• Her sense of style: Serena loved fashion and demonstrated her style with the clothes she wore in her photos on social media. I miss the selfies she took when she changed her hairstyle, bought a new outfit, or tried a different makeup look.

We miss you, Serena. You are not forgotten.

***

Note: Pulmonary Fibrosis News is strictly a news and information website about the disease. It does not provide medical advice, diagnosis, or treatment. This content is not intended to be a substitute for professional medical advice, diagnosis, or treatment. Always seek the advice of your physician or other qualified health provider with any questions you may have regarding a medical condition. Never disregard professional medical advice or delay in seeking it because of something you have read on this website. The opinions expressed in this column are not those of Pulmonary Fibrosis News or its parent company, BioNews Services, and are intended to spark discussion about issues pertaining to pulmonary fibrosis.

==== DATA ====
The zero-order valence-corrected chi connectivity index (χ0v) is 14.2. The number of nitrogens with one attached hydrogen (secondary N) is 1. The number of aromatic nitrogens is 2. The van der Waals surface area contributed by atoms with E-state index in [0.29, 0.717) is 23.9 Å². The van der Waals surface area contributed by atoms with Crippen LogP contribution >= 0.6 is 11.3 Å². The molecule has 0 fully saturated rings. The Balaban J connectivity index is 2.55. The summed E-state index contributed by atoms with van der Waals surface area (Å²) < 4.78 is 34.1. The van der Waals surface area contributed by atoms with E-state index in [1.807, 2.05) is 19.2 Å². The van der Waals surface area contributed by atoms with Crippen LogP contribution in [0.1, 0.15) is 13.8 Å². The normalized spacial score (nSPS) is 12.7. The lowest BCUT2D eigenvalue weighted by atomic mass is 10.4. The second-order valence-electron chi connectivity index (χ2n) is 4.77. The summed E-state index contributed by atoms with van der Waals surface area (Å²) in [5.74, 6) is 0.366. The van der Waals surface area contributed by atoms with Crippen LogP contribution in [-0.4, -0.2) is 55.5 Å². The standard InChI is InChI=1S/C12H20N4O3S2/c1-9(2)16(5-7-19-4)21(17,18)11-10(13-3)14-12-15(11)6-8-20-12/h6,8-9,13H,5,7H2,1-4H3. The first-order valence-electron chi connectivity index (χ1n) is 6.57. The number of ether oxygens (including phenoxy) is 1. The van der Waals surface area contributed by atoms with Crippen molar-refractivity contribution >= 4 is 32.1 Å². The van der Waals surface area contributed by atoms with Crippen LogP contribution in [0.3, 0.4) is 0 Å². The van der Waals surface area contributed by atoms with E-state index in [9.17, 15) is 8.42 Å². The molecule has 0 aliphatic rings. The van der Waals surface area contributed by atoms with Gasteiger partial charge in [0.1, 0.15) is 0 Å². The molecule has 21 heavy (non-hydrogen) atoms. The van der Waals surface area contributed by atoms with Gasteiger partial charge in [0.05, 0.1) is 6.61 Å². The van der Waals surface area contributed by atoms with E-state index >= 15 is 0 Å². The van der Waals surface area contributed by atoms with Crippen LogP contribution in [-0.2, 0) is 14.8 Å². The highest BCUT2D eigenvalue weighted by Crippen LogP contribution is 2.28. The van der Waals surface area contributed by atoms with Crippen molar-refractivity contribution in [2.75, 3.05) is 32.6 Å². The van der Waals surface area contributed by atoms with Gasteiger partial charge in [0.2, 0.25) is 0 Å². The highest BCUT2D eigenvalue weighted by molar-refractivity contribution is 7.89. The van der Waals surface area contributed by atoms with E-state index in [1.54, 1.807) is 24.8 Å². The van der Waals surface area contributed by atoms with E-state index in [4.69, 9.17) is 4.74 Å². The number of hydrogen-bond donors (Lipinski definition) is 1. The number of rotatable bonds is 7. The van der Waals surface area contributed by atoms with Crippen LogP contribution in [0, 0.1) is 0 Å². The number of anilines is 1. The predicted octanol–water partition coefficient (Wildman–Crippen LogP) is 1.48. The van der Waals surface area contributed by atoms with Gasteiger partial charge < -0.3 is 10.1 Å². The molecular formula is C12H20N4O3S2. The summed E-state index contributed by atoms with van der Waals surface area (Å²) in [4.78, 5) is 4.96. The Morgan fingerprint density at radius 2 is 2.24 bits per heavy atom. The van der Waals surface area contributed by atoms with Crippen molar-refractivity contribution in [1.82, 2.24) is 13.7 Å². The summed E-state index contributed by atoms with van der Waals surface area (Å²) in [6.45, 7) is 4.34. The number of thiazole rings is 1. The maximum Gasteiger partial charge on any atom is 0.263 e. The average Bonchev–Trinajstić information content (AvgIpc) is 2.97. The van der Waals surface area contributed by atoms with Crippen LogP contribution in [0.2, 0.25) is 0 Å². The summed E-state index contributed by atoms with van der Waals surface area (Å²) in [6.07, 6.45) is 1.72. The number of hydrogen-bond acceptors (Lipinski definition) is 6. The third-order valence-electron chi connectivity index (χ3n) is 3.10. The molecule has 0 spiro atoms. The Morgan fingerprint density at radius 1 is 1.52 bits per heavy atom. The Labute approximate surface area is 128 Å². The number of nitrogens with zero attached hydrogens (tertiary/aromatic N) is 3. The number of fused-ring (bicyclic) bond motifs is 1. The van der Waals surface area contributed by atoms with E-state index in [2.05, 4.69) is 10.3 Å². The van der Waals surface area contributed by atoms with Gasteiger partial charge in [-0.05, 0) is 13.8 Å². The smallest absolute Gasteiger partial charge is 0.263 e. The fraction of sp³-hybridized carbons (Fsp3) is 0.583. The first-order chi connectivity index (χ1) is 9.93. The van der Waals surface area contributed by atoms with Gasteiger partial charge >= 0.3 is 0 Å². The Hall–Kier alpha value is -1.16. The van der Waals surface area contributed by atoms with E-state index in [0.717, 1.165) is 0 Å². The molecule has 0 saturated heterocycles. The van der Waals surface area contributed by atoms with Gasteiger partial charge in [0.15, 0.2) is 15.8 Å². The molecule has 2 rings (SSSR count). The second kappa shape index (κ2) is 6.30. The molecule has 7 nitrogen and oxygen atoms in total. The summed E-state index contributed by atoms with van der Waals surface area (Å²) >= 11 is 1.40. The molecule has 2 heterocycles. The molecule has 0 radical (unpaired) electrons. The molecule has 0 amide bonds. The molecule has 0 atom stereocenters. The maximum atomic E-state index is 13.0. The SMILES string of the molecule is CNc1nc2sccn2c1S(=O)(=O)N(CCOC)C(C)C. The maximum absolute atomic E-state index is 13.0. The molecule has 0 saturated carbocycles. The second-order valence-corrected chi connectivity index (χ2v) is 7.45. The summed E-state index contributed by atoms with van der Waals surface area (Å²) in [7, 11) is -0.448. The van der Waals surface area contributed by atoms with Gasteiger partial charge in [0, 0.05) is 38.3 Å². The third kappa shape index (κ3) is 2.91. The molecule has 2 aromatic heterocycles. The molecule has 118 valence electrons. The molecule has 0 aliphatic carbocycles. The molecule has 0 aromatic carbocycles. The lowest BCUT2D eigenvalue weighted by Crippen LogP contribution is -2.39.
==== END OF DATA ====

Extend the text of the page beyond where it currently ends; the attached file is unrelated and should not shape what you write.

Thanks for stopping by my column! My name is Charlene Marshall and I was diagnosed officially with Idiopathic Pulmonary Fibrosis (IPF) on April 7 2016 after 13 months of various tests, hospitalizations and misdiagnoses, such as bronchitis and asthma. Due to my age, the specialist disclosed that he was unsure how the IPF would manifest itself in terms of progression, and whether it would be fast or slow and what the course of my illness might look like. Not much has changed since then, meaning there is still a lot that remains unknown, which is largely due to my age and how “rare” it is for someone under 30 to receive a diagnosis of IPF. That being said, a lot has changed for me in the time since diagnosis and I am looking forward to sharing some of those changes with you through this online platform, and I invite you along for the ride! Throughout this column I intend to chronicle the experience of living with an invisible, yet fatal disease as a young adult and share some stories about how IPF has impacted every aspect of my life, both good and bad, thus far. I plan on highlighting the challenges (and where I can, the positives…) that come with living with IPF and the impact on social and intimate relationships, finances, family dynamics, facing mortality, infertility, travelling, medication side effects, career goals and so much more as it arises for me as a “new” patient. I hope others’ with similar experiences will reach out as no story trumps any other, nor should any go unheard. For now, let me leave you with some personal details about who I am, outside of my IPF diagnosis. I grew up in a small town in south-western Ontario and still live within Ontario, although in a much bigger city. My favorite sport is/was underwater hockey (yes, it is a thing: look it up on YouTube), I love working with people, I work full-time in the Social Work/Social Services field, I am an avid learner filled with heaps of curiosity for the world, which lead me to start my Masters Degree in 2014. I am in the last few months of my Masters Degree and am looking forward to an upcoming trip to Australia more than I’ve looked forward to anything before. Welcome to the shambles and chaos that is my life!